Psychiatric hospitals risk breaching human rights law if they do not take action to protect the lives of patients admitted informally, the Supreme Court has ruled in a landmark judgement today.
Previously the courts had ruled that only patients detained under the Mental Health Act 1983 were owed a positive duty by the state to protect their lives in line with Article 2 of the European Convention of Human Rights, which guarantees the right to life.
However, the Supreme Court ruled today that this applied equally to patients admitted informally to mental health hospitals, in a verdict that was greeted by mental health charities.
“Now it is clear that in times of crisis everyone will have the strongest protection that the law can offer,” said Mind chief executive Paul Farmer.
The case concerned a patient, Melanie Rabone, who took her life in April 2005 after being allowed home on two days’ leave from Stepping Hill Hospital, a facility run by Pennine Care NHS Trust where she was a voluntary patient.
She was allowed home leave despite the fact she was suffering from severe depression, had been admitted to the hospital after several suicide attempts, and the hospital judged that she was a moderate to high suicide risk. Rabone’s parents had brought the case against the trust.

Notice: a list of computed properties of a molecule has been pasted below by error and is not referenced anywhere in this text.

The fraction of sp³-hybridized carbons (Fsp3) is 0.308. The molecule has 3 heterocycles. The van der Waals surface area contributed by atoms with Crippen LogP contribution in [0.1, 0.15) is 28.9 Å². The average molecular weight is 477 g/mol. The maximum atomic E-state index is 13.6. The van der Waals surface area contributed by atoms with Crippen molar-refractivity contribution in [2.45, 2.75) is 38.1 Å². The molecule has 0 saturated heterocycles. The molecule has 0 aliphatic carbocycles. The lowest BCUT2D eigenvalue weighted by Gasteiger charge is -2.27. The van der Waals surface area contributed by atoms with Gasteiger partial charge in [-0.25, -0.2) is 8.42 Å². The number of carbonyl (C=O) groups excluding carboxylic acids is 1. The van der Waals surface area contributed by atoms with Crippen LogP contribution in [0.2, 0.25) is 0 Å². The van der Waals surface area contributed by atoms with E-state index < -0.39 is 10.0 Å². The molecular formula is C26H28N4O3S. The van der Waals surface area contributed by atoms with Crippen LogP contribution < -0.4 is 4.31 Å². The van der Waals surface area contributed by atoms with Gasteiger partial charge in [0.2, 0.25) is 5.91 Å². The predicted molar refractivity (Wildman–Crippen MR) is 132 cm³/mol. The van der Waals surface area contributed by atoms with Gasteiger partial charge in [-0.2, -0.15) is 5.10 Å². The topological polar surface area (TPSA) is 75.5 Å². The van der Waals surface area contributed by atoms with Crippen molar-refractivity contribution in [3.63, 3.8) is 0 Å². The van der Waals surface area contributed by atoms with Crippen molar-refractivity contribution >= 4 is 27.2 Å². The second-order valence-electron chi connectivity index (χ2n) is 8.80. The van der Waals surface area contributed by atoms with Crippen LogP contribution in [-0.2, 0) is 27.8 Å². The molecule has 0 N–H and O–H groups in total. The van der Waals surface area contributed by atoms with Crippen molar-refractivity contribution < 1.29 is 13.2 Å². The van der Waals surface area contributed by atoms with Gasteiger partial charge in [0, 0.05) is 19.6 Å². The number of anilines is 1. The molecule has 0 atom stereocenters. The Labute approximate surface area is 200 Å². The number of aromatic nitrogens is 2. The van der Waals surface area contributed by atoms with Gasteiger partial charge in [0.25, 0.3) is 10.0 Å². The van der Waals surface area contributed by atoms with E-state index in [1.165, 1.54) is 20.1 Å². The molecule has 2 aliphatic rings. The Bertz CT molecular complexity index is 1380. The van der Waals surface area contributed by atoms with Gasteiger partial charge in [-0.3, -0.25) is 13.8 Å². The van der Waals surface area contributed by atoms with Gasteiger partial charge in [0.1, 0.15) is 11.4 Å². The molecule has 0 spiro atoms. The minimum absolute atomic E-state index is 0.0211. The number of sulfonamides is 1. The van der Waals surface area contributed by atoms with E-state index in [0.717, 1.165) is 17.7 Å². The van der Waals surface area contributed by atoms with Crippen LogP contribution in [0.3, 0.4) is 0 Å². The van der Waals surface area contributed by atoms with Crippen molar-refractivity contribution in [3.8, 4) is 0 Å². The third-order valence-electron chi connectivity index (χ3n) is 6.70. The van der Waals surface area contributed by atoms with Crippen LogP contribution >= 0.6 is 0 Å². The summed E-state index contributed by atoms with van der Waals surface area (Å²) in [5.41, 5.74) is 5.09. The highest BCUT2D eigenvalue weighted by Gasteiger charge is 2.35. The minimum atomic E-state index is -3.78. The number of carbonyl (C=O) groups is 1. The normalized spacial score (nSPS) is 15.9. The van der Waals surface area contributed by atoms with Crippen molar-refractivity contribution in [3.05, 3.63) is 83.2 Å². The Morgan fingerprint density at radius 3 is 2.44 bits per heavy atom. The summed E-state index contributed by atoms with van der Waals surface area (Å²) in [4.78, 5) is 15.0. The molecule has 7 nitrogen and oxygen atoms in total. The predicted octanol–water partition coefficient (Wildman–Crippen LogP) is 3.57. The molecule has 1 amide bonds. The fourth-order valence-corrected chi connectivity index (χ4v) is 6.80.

The court ruled that she was at immediate risk of suicide and under the trust’s responsibility and control, meaning its duty under Article 2 was engaged; any distinction between Rabone and a detained patient was “one of form, not substance”.
“As the decision to allow home leave was one that no reasonable psychiatric practitioner would have made, the trust failed to do all that could reasonably have been expected to prevent the real and immediate risk of Melanie’s suicide and it breached its operational duty,” it said.
Rabone’s parents have been awarded £5,000 each in damages.
In a statement, the trust said: “All those involved in this litigation have had the deepest sympathy for the Rabone family and the tragic circumstances surrounding Melanie’s death in 2005.
“The trust acknowledged that it did not manage Melanie’s care as it should have and has apologised to the Rabone family. We also paid full compensation to her estate in 2009. “
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